OneTrust, an Atlanta-based privacy, security and third-party risk technology platform, announced this morning it has raised a massive $210 million Series B. The financing more than doubled its valuation to $2.7 billion.
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The investment comes just seven months after OneTrust raised an also massive $200 million Series A at a $1.3 billion valuation. It brought the company’s total venture raised to $410 million since its 2016 inception. (Insight Partners led that round as well.)
I hopped on the phone with OneTrust chairman Alan Dabbiere, who said the company has been seeing explosive growth. By explosive we mean its headcount and customers surged from 600 and 2,000, respectively, in February 2019 to 1,500 employees and 5,000 customers today (including half the Fortune 500).
While he declined to provide growth metrics for 2019, the Atlanta Business Chronicle previously reported that OneTrust had seen a staggering 22,000 percent revenue growth from 2016 to 2018.
There’s no doubt that much of that growth is related to the fact that it helps organizations comply with global regulations like General Data Protection Regulation and now in California, the California Consumer Privacy Act that went into effect on Jan. 1.
“Certainly, the concern for privacy is driving our business,” Dabbiere told me. “We’re seeing the transition from companies being fearful or scared of compliance issues to every CEO wanting to get closer to their customer.
“The challenge they have is wanting to get a lot more data about customers so they can serve them better,” he continued. “But every CEO is also scared of ending up on the front of The Wall Street Journal because someone on their team overreached.”
So much, so soon
I was curious why OneTrust, if it was seeing such remarkable growth, felt the need to raise its Series B round so soon after its Series A financing. According to Dabbiere, the majority of the funds from OneTrust’s Series A are still available. But more capital gives the company “dry powder” to go after what it sees as “significant opportunities” for growth.
“We want to move fast on any organic and inorganic growth opportunities we may see in the market,” he told Crunchbase News.
Dabbiere said the doubling of the company’s valuation is indicative of OneTrust’s recent success.
“When a VC invests in a company, they have certain growth expectations built into the number they give you,” he said. “In the last seven months, our valuation went from $1.3 billion to $2.7 billion. That tells you that we knocked it out of the park even relative to some lofty expectations. We had a really fantastic back half of the year.”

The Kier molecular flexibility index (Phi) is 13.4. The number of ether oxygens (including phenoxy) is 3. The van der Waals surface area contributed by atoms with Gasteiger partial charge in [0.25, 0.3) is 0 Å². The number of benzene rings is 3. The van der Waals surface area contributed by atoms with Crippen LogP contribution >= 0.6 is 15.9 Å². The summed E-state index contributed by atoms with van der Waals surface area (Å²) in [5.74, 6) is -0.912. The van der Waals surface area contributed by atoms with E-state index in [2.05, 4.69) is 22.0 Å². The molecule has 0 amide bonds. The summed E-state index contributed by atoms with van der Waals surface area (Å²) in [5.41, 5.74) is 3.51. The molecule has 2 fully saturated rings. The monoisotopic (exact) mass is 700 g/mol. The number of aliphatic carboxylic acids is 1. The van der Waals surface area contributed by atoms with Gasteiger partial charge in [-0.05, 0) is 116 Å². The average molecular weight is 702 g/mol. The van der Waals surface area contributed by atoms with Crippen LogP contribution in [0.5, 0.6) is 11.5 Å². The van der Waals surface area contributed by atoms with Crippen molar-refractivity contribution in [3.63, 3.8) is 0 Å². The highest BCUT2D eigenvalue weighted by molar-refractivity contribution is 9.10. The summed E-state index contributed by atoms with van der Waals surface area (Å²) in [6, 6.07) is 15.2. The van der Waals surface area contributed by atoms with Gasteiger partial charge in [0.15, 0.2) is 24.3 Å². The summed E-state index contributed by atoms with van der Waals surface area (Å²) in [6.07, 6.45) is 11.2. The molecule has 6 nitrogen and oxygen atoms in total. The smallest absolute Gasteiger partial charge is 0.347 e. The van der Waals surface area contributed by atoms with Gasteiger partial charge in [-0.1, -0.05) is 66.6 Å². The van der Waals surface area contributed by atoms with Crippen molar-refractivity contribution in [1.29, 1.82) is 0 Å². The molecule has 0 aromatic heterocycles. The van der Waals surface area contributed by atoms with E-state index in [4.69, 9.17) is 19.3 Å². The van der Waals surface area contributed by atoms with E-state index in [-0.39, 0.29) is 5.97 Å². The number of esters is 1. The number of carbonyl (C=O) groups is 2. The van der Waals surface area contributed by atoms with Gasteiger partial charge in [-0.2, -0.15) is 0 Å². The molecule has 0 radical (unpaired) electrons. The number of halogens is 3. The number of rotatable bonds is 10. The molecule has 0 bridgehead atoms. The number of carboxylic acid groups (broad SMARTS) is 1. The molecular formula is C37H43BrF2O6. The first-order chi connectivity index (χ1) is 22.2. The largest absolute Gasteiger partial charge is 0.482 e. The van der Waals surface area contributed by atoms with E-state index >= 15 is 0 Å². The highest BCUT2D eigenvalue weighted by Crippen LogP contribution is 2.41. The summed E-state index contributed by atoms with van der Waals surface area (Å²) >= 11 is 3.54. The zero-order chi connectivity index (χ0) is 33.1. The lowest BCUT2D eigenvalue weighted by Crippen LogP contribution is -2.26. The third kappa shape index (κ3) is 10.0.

Standing out in a crowded market
While there’s a slew of companies focused on the data privacy space, as our own Gene Teare reported yesterday, OneTrust does appear to have a strong foothold in the market. (In December I covered a new entrant to the market, Austin-based Osano.)
But despite all the competition, OneTrust stands out, according to a recent analysis of the privacy market by research giant IDC.
In that report, IDC said: “OneTrust continues to dominate the privacy management market through exponential growth, organic growth as well as acquisitions. … They are growing horizontally into the governance, risk, and compliance space as well.”
Indeed, OneTrust has acquired four companies over its lifetime, and plans to continue buying more with its new capital, according to Dabbiere. This is a strategy that the company believes will make its offerings even more valuable to customers.
Dabbiere believes that part of what sets OneTrust apart from its competition is that it continues to develop new modules that are important to customers.
“As our existing 5,000 customers continue to buy more and more modules from us, we expect our growth to only continue,” Dabbiere told me. “In a fairly short amount of time, we have made the transition from a handful of products to a fully integrated platform with a broad suite of products that responds to the trust and risk needs of our customers.”
Richard Wells, managing director at Insight Partners, which led the deal, said the OneTrust team has exemplified the saying: “Skate to where the puck is going to be, not to where it has been.”
“Kabir [Barday] and team founded the business at such an opportune time, recognizing the looming privacy regulations globally,” he wrote via email. “When GDPR went into effect in May 2018, the product was market proven and the team, which we had previously backed at AirWatch, was ready to hit the ground running.”
As mentioned above, GDPR’s U.S.-based successor, CCPA, went into effect last month and OneTrust is already seeing massive demand from the market, Wells added.
“The pace at which OneTrust has been able to release new modules and partner integrations is a testament to their innovative technology,” he said. “They are building a true platform that we believe will be embedded in the privacy officer’s workflow for businesses of all sizes.”
For more on the surprisingly robust Atlanta startup scene, check out my in-depth look at the market here.
Illustration: Li-Anne Dias